Photographic image of skin cancer


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How to keep cancer from damaging ‘indispensable barrier’

Published on Tuesday, June 1, 2021

By: Gary Pettus,

It is the largest and heaviest organ in the human body, protecting us from disease and injury; storing blood and water; keeping us cool or warm, depending on our needs; and allowing us to touch the world.

And still, we pierce it, dye it, stamp it, let perfect strangers push ink into it and, maybe, most of all, bake it like a biscuit.

Our skin is our friend, but often we treat it more like a disposable product. It is indispensable, though, and we need to keep it healthy and safe, especially from the most common cancer in the United States.

The scourge of skin cancer - which at least one in five Americans will develop by age 70 - is defined by three main types: squamous cell carcinoma, basal cell carcinoma and melanoma. What you do to prevent one can prevent them all.

Portrait of Dr. Robert Brodell

“These three diseases are all cancer; they are all malignant and can all do local damage,” said Dr. Robert Brodell, professor and chair of dermatology at the University of Mississippi Medical Center. “But when cancer spreads its seeds around the body, that is the worst thing regarding someone’s life and health.”

That process is called metastasization.

Basal cell carcinoma, known as “the sore that won’t heal,” does not metastasize, Brodell said. Often, it develops on a sun-exposed area of the skin.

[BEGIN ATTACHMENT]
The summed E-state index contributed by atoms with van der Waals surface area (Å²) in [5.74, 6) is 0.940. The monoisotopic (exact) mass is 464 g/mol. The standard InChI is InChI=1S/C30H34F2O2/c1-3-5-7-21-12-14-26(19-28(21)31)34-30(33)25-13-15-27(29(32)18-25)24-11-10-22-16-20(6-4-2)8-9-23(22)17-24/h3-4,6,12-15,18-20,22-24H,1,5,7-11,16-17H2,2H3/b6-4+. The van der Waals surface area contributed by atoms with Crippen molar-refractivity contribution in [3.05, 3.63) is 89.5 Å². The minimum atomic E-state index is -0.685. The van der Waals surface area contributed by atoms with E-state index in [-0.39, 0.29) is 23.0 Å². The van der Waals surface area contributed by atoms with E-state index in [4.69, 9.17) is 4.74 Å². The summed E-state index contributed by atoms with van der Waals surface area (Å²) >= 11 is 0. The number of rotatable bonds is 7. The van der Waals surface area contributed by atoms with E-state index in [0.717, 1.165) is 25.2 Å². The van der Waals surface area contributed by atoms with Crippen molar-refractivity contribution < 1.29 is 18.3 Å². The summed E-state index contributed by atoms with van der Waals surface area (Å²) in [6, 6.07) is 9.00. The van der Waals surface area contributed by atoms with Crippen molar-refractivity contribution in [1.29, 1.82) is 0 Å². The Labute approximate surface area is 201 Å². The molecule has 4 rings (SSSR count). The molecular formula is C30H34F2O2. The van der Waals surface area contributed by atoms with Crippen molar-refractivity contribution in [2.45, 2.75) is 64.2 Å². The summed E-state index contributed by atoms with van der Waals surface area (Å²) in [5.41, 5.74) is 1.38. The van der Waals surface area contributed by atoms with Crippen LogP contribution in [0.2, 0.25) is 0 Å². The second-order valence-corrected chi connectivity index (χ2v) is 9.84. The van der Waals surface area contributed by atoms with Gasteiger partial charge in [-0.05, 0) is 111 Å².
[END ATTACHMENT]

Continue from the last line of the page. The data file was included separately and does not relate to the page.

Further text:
“Look closely; the edges may be pearly,” Brodell said. “You may see blood vessels on a surface of pearly growth that’s generally next to a crusted sore. The tumor is not normal skin, so when it gets bumped out and outgrows its blood supply, it crusts.”


Basal cell is the most common of the three, said Dr. Kimberley Ward, professor of dermatology and director of cosmetic dermatology at UMMC. “It often appears as a red bump that looks like a pimple but doesn’t go away in a couple of weeks.

“It can also look like red, rough skin that might be sensitive or bleed easily,” said Ward, who sees patients at the UMMC Face and Skin Center in Ridgeland. “And it tends to grow. Typically, it remains confined to the skin, rather than spreading internally, but it can grow locally and cause tissue damage, and when it does so in the face and neck, it can be disfiguring. So early detection and treatment is key.”

Squamous cell, the second-most common type, is frequently a “crusted, warty growth that is enlarging, sometimes painful,” Brodell said. “Some forms of this are dome-shaped; they look sort of like a volcano with a crust in the center.

“They also can grow rapidly. If you’ve never had a lesion (abnormal-looking tissue) like that before, see a doctor.”

Squamous cell doesn’t usually metastasize; it can, but rarely, Brodell said.

It can be easily treated through surgery, if caught early, Ward said.

Melanoma, though, is probably the most feared diagnosis when people hear the words “skin cancer.”